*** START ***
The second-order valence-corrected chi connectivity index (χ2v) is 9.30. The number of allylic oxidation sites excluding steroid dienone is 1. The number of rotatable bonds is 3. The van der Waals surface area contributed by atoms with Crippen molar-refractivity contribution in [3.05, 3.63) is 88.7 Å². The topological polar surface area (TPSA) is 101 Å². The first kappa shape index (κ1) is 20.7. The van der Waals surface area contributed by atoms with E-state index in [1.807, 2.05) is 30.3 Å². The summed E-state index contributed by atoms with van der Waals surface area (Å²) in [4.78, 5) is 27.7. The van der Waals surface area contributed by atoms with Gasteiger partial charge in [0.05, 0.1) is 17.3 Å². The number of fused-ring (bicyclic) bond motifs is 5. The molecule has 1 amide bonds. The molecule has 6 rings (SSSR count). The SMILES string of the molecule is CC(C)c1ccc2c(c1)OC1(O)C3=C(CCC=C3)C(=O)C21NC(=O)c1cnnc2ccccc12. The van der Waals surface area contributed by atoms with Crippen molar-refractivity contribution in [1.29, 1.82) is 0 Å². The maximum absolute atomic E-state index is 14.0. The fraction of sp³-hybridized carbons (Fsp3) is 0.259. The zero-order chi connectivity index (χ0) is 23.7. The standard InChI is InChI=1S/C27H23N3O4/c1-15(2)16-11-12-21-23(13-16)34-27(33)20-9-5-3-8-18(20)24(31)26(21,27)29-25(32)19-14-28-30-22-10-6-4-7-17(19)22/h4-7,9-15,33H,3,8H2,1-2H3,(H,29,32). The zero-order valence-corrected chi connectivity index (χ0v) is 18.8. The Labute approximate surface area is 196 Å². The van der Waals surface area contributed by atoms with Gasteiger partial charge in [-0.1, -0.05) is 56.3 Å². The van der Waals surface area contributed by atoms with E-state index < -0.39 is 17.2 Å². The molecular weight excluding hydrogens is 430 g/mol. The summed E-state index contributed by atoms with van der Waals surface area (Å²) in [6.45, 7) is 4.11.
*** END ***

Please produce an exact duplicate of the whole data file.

The second-order valence-corrected chi connectivity index (χ2v) is 9.30. The number of allylic oxidation sites excluding steroid dienone is 1. The number of rotatable bonds is 3. The van der Waals surface area contributed by atoms with Crippen molar-refractivity contribution in [3.05, 3.63) is 88.7 Å². The topological polar surface area (TPSA) is 101 Å². The first kappa shape index (κ1) is 20.7. The van der Waals surface area contributed by atoms with E-state index in [1.807, 2.05) is 30.3 Å². The summed E-state index contributed by atoms with van der Waals surface area (Å²) in [4.78, 5) is 27.7. The van der Waals surface area contributed by atoms with Gasteiger partial charge in [0.05, 0.1) is 17.3 Å². The number of fused-ring (bicyclic) bond motifs is 5. The molecule has 1 amide bonds. The molecule has 6 rings (SSSR count). The SMILES string of the molecule is CC(C)c1ccc2c(c1)OC1(O)C3=C(CCC=C3)C(=O)C21NC(=O)c1cnnc2ccccc12. The van der Waals surface area contributed by atoms with Crippen molar-refractivity contribution in [1.29, 1.82) is 0 Å². The maximum absolute atomic E-state index is 14.0. The fraction of sp³-hybridized carbons (Fsp3) is 0.259. The zero-order chi connectivity index (χ0) is 23.7. The standard InChI is InChI=1S/C27H23N3O4/c1-15(2)16-11-12-21-23(13-16)34-27(33)20-9-5-3-8-18(20)24(31)26(21,27)29-25(32)19-14-28-30-22-10-6-4-7-17(19)22/h4-7,9-15,33H,3,8H2,1-2H3,(H,29,32). The zero-order valence-corrected chi connectivity index (χ0v) is 18.8. The Labute approximate surface area is 196 Å². The van der Waals surface area contributed by atoms with Gasteiger partial charge in [-0.1, -0.05) is 56.3 Å². The van der Waals surface area contributed by atoms with E-state index < -0.39 is 17.2 Å². The molecular weight excluding hydrogens is 430 g/mol. The summed E-state index contributed by atoms with van der Waals surface area (Å²) in [6.45, 7) is 4.11.